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Hoffmann, R. A wiki for the life sciences where authorship matters. Nature Genetics (2008)
MeSH Review

CHO Cells

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Disease relevance of CHO Cells


Psychiatry related information on CHO Cells

  • To test these possibilities, we have constructed stably transfected lines of CHO cells that express both wild-type mouse PrP and mouse PrP carrying an insertional mutation that is homologous to one associated with familial Creutzfeldt-Jakob disease [6].

High impact information on CHO Cells

  • A secreted fragment of the extracellular portion of human CD8 alpha has been expressed in CHO cells, and a deglycosylated and proteolyzed form of this fragment has been crystallized [7].
  • Transfection of the human alpha 5 and beta 1 cDNAs into transformed Chinese hamster ovary (CHO) cells followed by methotrexate-induced amplification yielded clonal cell lines overexpression this fibronectin receptor [8].
  • We have used two complementary two-dimensional gel electrophoretic methods to localize replication inititation sites and to determine replication fork direction in the amplified 240 kb dihydrofolate reductase domain of the methotrexate-resistant CHO cell line CHOC 400 [9].
  • This construct was transfected into CHO cells, and a cell line (CHO/TNF-20) that secretes TNF/cachectin was isolated [10].
  • CHO cells transfected with a TGF-alpha expression vector secrete high levels of TGF-alpha; a mixture of species of about 18 kd is secreted in addition to the 50 amino acid form [11].

Chemical compound and disease context of CHO Cells


Biological context of CHO Cells

  • This glycosylation occurs when G protein is transported during mixed incubations from the "donor" compartment in Golgi from VSV-infected CHO clone 15B cells (missing a key Golgi GlcNAc transferase) to the next, successive "acceptor" compartment (containing the GlcNAc transferase) in Golgi from wild-type CHO cells [16].
  • DNA synthesis is strongly activated by carbachol in those brain-derived cell lines and transfected CHO cells that express mAChR subtypes which activate PI hydrolysis efficiently, and poorly activated in cells expressing mAChR subtypes which only weakly activate PI hydrolysis [17].
  • An analysis of cycling cell populations (exponentially growing CHO cultures) and noncycling CHO cells arrested in the G1 phase by growth in isoleucine-free medium demonstrated the potential of the technique [18].
  • A CHO cell line with a single copy of the DHFR locus on chromosome Z2 was used to analyze the structure of the amplification target and products subsequent to the initial amplification event [19].
  • To elucidate the requirements for IRE1alpha and ATF6 for signaling the mammalian UPR, we identified a UPR reporter gene that was defective for induction in IRE1alpha-null mouse embryonic fibroblasts and S2P-deficient Chinese hamster ovary (CHO) cells [20].

Anatomical context of CHO Cells


Associations of CHO Cells with chemical compounds

  • We discuss the relevance of these findings to the mechanisms of glycoprotein biosynthesis in mammalian cells and to the biochemical bases of lectin resistance in CHO cells [26].
  • Regulatory mutations in CHO cells induce expression of the mouse embryonic antigen SSEA-1 [27].
  • The sensitivity to other lectins of these cells and of CHO cells resistant to concanavalin A (ConA) has been determined, and their activity of UDP-N-acetyl-glucosamine glycoprotein N-acetyl-glucosaminyltransferase (GlcNAc-T) has been measured [28].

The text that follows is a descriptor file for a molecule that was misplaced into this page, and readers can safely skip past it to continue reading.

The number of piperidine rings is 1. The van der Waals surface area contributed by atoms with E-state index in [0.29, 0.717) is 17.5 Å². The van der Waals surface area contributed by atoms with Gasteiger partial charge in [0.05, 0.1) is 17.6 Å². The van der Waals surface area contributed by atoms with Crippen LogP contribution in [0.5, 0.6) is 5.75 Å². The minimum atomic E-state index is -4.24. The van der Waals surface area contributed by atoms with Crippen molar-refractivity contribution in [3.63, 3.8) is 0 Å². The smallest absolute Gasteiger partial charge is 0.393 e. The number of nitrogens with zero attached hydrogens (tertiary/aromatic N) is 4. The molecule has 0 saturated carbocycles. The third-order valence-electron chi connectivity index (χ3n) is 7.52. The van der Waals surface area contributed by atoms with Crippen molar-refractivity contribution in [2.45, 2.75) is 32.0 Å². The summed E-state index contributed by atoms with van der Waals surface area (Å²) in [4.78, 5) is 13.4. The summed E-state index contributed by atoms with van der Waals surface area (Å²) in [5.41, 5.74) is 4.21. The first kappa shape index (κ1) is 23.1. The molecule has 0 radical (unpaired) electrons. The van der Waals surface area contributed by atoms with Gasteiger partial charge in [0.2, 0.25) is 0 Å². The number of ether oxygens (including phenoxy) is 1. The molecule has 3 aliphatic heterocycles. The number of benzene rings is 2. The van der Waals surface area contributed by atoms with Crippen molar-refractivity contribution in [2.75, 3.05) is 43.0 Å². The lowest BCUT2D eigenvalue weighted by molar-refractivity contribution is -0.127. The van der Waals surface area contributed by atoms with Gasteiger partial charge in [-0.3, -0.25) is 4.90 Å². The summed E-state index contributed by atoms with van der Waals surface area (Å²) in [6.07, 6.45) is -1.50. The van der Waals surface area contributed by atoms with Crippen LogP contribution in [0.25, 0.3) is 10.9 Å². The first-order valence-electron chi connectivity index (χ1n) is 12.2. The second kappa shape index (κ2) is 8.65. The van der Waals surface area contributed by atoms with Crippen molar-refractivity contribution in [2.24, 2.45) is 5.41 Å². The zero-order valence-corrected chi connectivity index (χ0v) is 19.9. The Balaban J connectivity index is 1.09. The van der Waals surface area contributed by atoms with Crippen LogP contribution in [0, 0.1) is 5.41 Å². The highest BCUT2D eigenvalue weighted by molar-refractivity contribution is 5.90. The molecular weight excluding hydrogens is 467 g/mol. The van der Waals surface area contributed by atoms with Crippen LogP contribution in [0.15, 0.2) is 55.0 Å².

• Clones of CHO cells stably resistant to colcemid have been isolated in the presence of the nonionic detergent Tween 80 after mutagen treatment [29].
  • We report here that in Chinese hamster ovary (CHO) cells transfected with the D2 receptor complementary DNA, D2 agonists potently enhanced arachidonic acid release, provided that such release has been initiated by stimulating constitutive purinergic receptors or by increasing intracellular Ca2+ [30].

Gene context of CHO Cells

  • Fork slowing is reduced or absent in irs1SF CHO cells and XRCC3(-/-) chicken DT40 cells, indicating that fork slowing is an active process that requires the homologous recombination protein XRCC3 [31].
  • No detectable binding was observed to CD59-transfected CHO cells despite a report suggesting that CD59 may bind to the human CD2 adhesion domain [22].
  • Addition to primary cultures of the intact bivalent anti-CD28 mAb 9.3, or B7/BB1+ transfected CHO cells or exogenous IL-2, abrogated induction of hyporesponsiveness by CTLA4Ig [32].
  • The function of CD28-B7 interactions during T cell activation was investigated with soluble fusion proteins and with B7-transfected CHO cells [33].
  • This conclusion is based on the findings that IP-10 binding to cells is: (a) inhibited by heparin and heparan sulfate; (b) sensitive to a 1 M NaCl wash; (c) eliminated by treatment with heparinase and trypsin; and (d) absent on mutant CHO cells that do not express cell surface HSPG [34].

Analytical, diagnostic and therapeutic context of CHO Cells


  1. Identification of a human cDNA encoding a functional high affinity lipoxin A4 receptor. Fiore, S., Maddox, J.F., Perez, H.D., Serhan, C.N. J. Exp. Med. (1994) [Pubmed]
  2. Interaction of Ipa proteins of Shigella flexneri with alpha5beta1 integrin promotes entry of the bacteria into mammalian cells. Watarai, M., Funato, S., Sasakawa, C. J. Exp. Med. (1996) [Pubmed]
  3. Efficient expression of rat brain type IIA Na+ channel alpha subunits in a somatic cell line. West, J.W., Scheuer, T., Maechler, L., Catterall, W.A. Neuron (1992) [Pubmed]
  4. Complementation of sensitivity to alkylating agents in Escherichia coli and Chinese hamster ovary cells by expression of a cloned bacterial DNA repair gene. Kataoka, H., Hall, J., Karran, P. EMBO J. (1986) [Pubmed]
  5. Cell surface receptors for herpes simplex virus are heparan sulfate proteoglycans. Shieh, M.T., WuDunn, D., Montgomery, R.I., Esko, J.D., Spear, P.G. J. Cell Biol. (1992) [Pubmed]
  6. A wild-type prion protein does not acquire properties of the scrapie isoform when coexpressed with a mutant prion protein in cultured cells. Lehmann, S., Daude, N., Harris, D.A. Brain Res. Mol. Brain Res. (1997) [Pubmed]
  7. Crystal structure of a soluble form of the human T cell coreceptor CD8 at 2.6 A resolution. Leahy, D.J., Axel, R., Hendrickson, W.A. Cell (1992) [Pubmed]